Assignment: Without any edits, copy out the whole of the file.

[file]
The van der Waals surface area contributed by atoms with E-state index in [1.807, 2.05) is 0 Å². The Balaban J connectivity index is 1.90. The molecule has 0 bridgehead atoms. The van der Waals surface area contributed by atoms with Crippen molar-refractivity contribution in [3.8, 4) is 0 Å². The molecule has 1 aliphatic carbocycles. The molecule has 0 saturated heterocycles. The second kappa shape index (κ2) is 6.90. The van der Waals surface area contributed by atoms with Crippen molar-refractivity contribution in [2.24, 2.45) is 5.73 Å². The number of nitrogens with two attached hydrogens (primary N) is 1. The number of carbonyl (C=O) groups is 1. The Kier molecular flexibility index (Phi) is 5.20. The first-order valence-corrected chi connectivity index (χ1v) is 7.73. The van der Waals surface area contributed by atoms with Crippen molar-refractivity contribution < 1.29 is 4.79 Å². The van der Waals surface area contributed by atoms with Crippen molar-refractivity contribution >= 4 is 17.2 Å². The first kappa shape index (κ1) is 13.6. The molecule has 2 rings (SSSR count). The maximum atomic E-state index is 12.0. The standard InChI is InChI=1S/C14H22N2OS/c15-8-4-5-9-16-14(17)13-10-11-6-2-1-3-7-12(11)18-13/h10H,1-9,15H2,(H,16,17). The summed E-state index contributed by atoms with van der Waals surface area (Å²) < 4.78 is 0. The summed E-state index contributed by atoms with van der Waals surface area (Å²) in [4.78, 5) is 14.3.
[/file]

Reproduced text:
The van der Waals surface area contributed by atoms with E-state index in [1.807, 2.05) is 0 Å². The Balaban J connectivity index is 1.90. The molecule has 0 bridgehead atoms. The van der Waals surface area contributed by atoms with Crippen molar-refractivity contribution in [3.8, 4) is 0 Å². The molecule has 1 aliphatic carbocycles. The molecule has 0 saturated heterocycles. The second kappa shape index (κ2) is 6.90. The van der Waals surface area contributed by atoms with Crippen molar-refractivity contribution in [2.24, 2.45) is 5.73 Å². The number of nitrogens with two attached hydrogens (primary N) is 1. The number of carbonyl (C=O) groups is 1. The Kier molecular flexibility index (Phi) is 5.20. The first-order valence-corrected chi connectivity index (χ1v) is 7.73. The van der Waals surface area contributed by atoms with Crippen molar-refractivity contribution < 1.29 is 4.79 Å². The van der Waals surface area contributed by atoms with Crippen molar-refractivity contribution >= 4 is 17.2 Å². The first kappa shape index (κ1) is 13.6. The molecule has 2 rings (SSSR count). The maximum atomic E-state index is 12.0. The standard InChI is InChI=1S/C14H22N2OS/c15-8-4-5-9-16-14(17)13-10-11-6-2-1-3-7-12(11)18-13/h10H,1-9,15H2,(H,16,17). The summed E-state index contributed by atoms with van der Waals surface area (Å²) < 4.78 is 0. The summed E-state index contributed by atoms with van der Waals surface area (Å²) in [4.78, 5) is 14.3.